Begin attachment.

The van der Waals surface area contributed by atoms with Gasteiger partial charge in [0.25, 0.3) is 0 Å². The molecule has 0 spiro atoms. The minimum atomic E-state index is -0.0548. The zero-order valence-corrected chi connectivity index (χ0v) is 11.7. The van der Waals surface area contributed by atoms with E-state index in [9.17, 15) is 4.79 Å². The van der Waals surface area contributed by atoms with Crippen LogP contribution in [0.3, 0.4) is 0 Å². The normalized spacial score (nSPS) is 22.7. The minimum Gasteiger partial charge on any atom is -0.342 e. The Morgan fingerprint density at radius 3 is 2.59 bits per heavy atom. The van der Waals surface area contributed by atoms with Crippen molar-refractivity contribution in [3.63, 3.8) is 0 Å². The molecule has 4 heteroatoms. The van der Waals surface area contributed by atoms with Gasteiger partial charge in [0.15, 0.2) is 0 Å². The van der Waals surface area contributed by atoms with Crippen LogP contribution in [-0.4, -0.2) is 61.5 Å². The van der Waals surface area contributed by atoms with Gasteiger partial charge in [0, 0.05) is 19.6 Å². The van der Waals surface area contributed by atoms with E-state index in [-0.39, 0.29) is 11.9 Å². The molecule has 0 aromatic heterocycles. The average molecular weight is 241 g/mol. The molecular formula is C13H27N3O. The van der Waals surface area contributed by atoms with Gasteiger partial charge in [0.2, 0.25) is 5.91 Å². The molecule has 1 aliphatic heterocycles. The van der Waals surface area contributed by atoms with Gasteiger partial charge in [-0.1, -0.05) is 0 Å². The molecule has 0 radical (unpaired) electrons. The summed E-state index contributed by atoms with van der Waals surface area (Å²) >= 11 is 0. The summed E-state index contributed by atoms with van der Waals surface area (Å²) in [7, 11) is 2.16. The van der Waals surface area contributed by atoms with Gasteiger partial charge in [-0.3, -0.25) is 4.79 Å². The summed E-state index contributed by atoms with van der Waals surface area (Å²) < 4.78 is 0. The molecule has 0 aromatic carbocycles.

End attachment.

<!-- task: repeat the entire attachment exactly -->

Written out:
The van der Waals surface area contributed by atoms with Gasteiger partial charge in [0.25, 0.3) is 0 Å². The molecule has 0 spiro atoms. The minimum atomic E-state index is -0.0548. The zero-order valence-corrected chi connectivity index (χ0v) is 11.7. The van der Waals surface area contributed by atoms with E-state index in [9.17, 15) is 4.79 Å². The van der Waals surface area contributed by atoms with Crippen LogP contribution in [0.3, 0.4) is 0 Å². The normalized spacial score (nSPS) is 22.7. The minimum Gasteiger partial charge on any atom is -0.342 e. The Morgan fingerprint density at radius 3 is 2.59 bits per heavy atom. The van der Waals surface area contributed by atoms with Crippen molar-refractivity contribution in [3.63, 3.8) is 0 Å². The molecule has 4 heteroatoms. The van der Waals surface area contributed by atoms with Gasteiger partial charge in [0.15, 0.2) is 0 Å². The van der Waals surface area contributed by atoms with Crippen LogP contribution in [-0.4, -0.2) is 61.5 Å². The van der Waals surface area contributed by atoms with Gasteiger partial charge in [0, 0.05) is 19.6 Å². The van der Waals surface area contributed by atoms with E-state index in [-0.39, 0.29) is 11.9 Å². The molecule has 0 aromatic heterocycles. The average molecular weight is 241 g/mol. The molecular formula is C13H27N3O. The van der Waals surface area contributed by atoms with Gasteiger partial charge in [0.2, 0.25) is 5.91 Å². The molecule has 1 aliphatic heterocycles. The van der Waals surface area contributed by atoms with Gasteiger partial charge in [-0.1, -0.05) is 0 Å². The molecule has 0 radical (unpaired) electrons. The summed E-state index contributed by atoms with van der Waals surface area (Å²) >= 11 is 0. The summed E-state index contributed by atoms with van der Waals surface area (Å²) in [7, 11) is 2.16. The van der Waals surface area contributed by atoms with Gasteiger partial charge in [-0.3, -0.25) is 4.79 Å². The summed E-state index contributed by atoms with van der Waals surface area (Å²) < 4.78 is 0. The molecule has 0 aromatic carbocycles.